Judge halts Pa.'s tough new voter ID requirement
HARRISBURG, Pa. (AP) — A judge on Tuesday blocked Pennsylvania's divisive voter identification requirement from going into effect on Election Day, delivering a hard-fought victory to Democrats who said it was a ploy to defeat President Barack Obama and other opponents who said it would prevent the elderly and minorities from voting.
The decision by Commonwealth Court Judge Robert Simpson on the law requiring each voter to show a valid photo ID could be appealed to the state Supreme Court.
However, Simpson based his decision on guidelines given to him days ago by the high court justices, and it could easily be the final word on the law just five weeks before the Nov. 6 election.
Simpson ordered the state not to enforce the photo ID requirement in this year's presidential election but will allow it to go into full effect next year.
One lawyer for the plaintiffs said it appeared to be a "win." Election workers will still be allowed to ask voters for a valid photo ID, but people without it can vote on a regular voting machine in the polling place and would not have to cast a provisional ballot or prove their identity to election officials after the election.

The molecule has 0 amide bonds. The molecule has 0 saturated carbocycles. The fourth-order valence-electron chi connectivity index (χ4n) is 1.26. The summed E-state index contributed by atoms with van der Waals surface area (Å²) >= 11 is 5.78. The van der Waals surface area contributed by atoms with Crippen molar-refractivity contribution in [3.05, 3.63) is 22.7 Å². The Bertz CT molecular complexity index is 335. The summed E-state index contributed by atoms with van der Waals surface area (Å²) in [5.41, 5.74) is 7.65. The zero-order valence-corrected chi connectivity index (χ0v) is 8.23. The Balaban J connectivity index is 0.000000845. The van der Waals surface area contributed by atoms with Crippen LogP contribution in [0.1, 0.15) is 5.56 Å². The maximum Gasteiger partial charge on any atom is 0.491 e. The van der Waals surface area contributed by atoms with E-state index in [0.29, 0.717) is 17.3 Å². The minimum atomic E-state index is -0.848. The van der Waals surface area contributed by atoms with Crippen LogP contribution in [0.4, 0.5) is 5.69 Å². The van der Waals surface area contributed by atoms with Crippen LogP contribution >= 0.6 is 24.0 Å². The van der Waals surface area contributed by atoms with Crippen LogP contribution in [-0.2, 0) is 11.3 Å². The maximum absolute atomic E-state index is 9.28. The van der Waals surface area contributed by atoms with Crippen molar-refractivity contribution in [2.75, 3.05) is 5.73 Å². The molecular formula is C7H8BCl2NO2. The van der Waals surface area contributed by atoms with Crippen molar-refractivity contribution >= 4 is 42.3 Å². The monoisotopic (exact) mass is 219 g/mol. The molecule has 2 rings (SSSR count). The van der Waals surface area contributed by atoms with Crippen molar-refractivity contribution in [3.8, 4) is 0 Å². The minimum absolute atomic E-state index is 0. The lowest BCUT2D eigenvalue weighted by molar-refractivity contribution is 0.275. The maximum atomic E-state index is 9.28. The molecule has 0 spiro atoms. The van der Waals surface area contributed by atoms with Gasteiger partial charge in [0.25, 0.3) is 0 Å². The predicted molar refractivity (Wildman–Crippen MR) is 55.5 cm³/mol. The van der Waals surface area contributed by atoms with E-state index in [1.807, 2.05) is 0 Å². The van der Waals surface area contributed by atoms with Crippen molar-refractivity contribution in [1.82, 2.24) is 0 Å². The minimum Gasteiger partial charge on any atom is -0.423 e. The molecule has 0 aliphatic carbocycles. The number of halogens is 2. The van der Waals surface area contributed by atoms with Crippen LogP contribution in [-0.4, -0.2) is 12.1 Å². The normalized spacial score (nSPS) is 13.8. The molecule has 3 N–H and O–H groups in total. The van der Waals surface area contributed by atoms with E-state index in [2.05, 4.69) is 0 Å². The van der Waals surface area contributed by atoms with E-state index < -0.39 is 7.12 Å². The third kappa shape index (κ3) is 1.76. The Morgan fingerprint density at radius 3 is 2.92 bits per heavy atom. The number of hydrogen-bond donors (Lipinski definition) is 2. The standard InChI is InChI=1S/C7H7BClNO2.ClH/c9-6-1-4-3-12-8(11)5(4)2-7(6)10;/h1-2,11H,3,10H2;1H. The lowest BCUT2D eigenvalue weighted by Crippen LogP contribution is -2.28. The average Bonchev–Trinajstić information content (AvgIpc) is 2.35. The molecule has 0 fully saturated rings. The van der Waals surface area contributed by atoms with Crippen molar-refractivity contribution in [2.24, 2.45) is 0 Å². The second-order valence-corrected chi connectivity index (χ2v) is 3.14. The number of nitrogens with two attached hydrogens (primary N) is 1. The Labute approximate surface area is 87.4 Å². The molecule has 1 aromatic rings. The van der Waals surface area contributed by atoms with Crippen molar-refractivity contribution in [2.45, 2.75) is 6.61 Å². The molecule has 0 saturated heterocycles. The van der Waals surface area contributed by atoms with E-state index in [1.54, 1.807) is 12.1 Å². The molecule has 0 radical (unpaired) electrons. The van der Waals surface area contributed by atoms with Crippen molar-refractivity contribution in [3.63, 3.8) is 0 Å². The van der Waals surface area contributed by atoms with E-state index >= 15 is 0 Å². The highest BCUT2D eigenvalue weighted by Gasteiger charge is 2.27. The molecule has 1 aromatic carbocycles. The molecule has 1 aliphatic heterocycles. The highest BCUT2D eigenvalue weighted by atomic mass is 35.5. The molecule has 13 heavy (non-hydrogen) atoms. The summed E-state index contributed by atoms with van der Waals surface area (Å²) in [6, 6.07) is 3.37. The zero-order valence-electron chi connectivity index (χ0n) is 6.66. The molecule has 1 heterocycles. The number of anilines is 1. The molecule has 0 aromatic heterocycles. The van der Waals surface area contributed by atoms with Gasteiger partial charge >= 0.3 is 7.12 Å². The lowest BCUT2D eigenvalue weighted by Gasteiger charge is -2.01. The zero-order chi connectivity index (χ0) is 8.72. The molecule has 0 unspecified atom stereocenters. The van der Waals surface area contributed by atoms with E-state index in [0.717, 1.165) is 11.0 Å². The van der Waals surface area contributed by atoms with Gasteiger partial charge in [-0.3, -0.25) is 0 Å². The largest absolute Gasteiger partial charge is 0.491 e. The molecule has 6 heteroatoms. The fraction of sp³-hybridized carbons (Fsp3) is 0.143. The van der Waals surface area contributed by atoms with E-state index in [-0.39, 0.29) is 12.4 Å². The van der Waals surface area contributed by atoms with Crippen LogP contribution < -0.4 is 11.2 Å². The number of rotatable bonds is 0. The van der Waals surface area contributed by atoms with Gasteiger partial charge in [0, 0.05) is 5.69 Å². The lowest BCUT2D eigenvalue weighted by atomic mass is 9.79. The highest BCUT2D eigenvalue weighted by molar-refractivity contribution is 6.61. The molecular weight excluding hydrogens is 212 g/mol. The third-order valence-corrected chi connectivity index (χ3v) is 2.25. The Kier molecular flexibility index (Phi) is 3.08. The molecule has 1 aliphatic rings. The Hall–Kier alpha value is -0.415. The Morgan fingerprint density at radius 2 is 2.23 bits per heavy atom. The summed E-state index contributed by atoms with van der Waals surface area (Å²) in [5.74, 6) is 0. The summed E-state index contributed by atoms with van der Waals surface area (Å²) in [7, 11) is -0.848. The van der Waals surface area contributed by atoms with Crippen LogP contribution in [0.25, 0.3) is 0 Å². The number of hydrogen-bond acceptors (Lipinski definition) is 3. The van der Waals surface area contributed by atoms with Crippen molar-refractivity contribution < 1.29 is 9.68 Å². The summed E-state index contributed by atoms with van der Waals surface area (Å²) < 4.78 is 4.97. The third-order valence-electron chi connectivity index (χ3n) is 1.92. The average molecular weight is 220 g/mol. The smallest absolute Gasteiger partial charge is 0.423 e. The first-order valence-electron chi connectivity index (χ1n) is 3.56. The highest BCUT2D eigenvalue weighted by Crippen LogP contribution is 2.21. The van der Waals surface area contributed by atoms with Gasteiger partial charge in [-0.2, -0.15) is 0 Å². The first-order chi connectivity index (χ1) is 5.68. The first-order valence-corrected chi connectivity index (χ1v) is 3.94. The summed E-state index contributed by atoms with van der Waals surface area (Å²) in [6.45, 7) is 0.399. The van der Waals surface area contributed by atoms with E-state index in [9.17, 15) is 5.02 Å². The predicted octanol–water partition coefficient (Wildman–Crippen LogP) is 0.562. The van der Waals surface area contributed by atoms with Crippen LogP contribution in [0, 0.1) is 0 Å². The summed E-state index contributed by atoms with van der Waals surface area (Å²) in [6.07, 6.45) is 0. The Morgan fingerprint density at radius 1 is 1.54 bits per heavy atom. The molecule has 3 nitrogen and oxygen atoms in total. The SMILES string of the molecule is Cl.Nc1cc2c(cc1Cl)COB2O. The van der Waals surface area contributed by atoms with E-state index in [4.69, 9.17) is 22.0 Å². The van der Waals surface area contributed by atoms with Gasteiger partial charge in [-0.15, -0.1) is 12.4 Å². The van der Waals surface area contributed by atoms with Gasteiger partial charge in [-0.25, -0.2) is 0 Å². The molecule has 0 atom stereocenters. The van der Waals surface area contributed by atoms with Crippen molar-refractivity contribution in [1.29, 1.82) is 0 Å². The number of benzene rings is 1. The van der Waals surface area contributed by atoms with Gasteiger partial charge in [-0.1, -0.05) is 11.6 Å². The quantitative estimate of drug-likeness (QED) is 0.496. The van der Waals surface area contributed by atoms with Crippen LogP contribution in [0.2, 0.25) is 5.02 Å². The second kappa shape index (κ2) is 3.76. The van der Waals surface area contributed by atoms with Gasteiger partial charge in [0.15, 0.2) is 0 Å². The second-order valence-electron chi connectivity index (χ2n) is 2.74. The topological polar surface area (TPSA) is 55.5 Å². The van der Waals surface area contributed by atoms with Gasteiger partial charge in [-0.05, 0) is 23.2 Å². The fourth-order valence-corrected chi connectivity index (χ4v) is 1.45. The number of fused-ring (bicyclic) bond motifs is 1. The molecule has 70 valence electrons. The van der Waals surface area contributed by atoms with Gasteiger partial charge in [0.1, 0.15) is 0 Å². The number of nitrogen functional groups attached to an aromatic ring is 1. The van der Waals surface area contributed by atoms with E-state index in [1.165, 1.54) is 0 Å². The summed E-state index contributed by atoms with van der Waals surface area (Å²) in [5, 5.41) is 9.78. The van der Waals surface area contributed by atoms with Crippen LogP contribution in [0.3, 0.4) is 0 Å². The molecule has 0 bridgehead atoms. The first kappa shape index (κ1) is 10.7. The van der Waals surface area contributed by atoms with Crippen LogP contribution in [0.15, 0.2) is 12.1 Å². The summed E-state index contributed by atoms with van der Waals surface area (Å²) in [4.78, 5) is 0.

His ruling came after listening to two days of testimony about the state's eleventh-hour efforts to make it easier to get a valid photo ID. He also heard about long lines and ill-informed clerks at driver's license centers and identification requirements that made it hard for some registered voters to get a state-issued photo ID.
The 6-month-old law — now among the nation's toughest — has sparked a divisive debate over voting rights and become a high-profile political issue in the contest between President Barack Obama, a Democrat, and Republican nominee Mitt Romney, for Pennsylvania's prized 20 electoral votes.
Pennsylvania, traditionally considered one of the most valuable a presidential swing states, is showing a persistent lead for Obama in independent polls. As a result, the state has been virtually empty of presidential TV ads and off the candidates' beaten paths to more contested states in recent weeks.